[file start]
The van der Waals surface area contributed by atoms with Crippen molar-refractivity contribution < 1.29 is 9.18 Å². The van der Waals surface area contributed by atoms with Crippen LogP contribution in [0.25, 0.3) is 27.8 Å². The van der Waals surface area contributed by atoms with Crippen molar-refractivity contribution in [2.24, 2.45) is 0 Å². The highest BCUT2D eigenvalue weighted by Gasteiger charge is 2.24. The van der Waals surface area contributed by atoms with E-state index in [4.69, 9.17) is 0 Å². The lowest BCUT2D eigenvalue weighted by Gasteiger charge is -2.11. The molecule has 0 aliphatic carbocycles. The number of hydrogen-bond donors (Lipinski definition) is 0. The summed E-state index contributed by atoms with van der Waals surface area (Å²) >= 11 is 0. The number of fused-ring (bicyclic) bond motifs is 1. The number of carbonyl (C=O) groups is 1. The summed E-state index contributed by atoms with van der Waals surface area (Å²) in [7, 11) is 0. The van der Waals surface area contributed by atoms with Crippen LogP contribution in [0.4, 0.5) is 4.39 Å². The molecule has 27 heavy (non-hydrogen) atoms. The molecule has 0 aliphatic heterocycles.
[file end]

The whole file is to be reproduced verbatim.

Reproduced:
The van der Waals surface area contributed by atoms with Crippen molar-refractivity contribution < 1.29 is 9.18 Å². The van der Waals surface area contributed by atoms with Crippen LogP contribution in [0.25, 0.3) is 27.8 Å². The van der Waals surface area contributed by atoms with Crippen molar-refractivity contribution in [2.24, 2.45) is 0 Å². The highest BCUT2D eigenvalue weighted by Gasteiger charge is 2.24. The van der Waals surface area contributed by atoms with E-state index in [4.69, 9.17) is 0 Å². The lowest BCUT2D eigenvalue weighted by Gasteiger charge is -2.11. The molecule has 0 aliphatic carbocycles. The number of hydrogen-bond donors (Lipinski definition) is 0. The summed E-state index contributed by atoms with van der Waals surface area (Å²) >= 11 is 0. The number of fused-ring (bicyclic) bond motifs is 1. The number of carbonyl (C=O) groups is 1. The summed E-state index contributed by atoms with van der Waals surface area (Å²) in [7, 11) is 0. The van der Waals surface area contributed by atoms with Crippen LogP contribution in [0.4, 0.5) is 4.39 Å². The molecule has 27 heavy (non-hydrogen) atoms. The molecule has 0 aliphatic heterocycles.